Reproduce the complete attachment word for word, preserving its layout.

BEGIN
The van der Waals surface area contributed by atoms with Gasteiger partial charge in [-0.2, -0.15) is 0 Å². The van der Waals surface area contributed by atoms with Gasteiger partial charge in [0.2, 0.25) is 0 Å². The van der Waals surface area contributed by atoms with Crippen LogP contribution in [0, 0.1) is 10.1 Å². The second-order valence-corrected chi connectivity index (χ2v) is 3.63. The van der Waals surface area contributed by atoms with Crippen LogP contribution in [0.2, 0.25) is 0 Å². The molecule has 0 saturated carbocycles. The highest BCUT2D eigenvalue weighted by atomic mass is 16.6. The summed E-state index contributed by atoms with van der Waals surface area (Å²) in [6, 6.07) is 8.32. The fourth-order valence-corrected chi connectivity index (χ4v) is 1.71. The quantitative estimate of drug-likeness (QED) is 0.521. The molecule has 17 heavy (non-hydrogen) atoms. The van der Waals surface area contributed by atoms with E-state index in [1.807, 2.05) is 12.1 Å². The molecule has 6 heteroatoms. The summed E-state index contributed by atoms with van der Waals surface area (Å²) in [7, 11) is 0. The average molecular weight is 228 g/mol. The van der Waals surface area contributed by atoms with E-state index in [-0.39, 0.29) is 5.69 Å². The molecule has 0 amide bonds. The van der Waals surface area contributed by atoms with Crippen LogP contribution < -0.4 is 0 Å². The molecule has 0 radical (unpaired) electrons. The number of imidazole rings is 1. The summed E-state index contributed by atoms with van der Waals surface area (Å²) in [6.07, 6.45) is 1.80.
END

The van der Waals surface area contributed by atoms with Gasteiger partial charge in [-0.2, -0.15) is 0 Å². The van der Waals surface area contributed by atoms with Gasteiger partial charge in [0.2, 0.25) is 0 Å². The van der Waals surface area contributed by atoms with Crippen LogP contribution in [0, 0.1) is 10.1 Å². The second-order valence-corrected chi connectivity index (χ2v) is 3.63. The van der Waals surface area contributed by atoms with Crippen LogP contribution in [0.2, 0.25) is 0 Å². The molecule has 0 saturated carbocycles. The highest BCUT2D eigenvalue weighted by atomic mass is 16.6. The summed E-state index contributed by atoms with van der Waals surface area (Å²) in [6, 6.07) is 8.32. The fourth-order valence-corrected chi connectivity index (χ4v) is 1.71. The quantitative estimate of drug-likeness (QED) is 0.521. The molecule has 17 heavy (non-hydrogen) atoms. The van der Waals surface area contributed by atoms with E-state index in [1.807, 2.05) is 12.1 Å². The molecule has 6 heteroatoms. The summed E-state index contributed by atoms with van der Waals surface area (Å²) in [7, 11) is 0. The average molecular weight is 228 g/mol. The van der Waals surface area contributed by atoms with E-state index in [-0.39, 0.29) is 5.69 Å². The molecule has 0 amide bonds. The van der Waals surface area contributed by atoms with Crippen LogP contribution < -0.4 is 0 Å². The molecule has 0 radical (unpaired) electrons. The number of imidazole rings is 1. The summed E-state index contributed by atoms with van der Waals surface area (Å²) in [6.07, 6.45) is 1.80.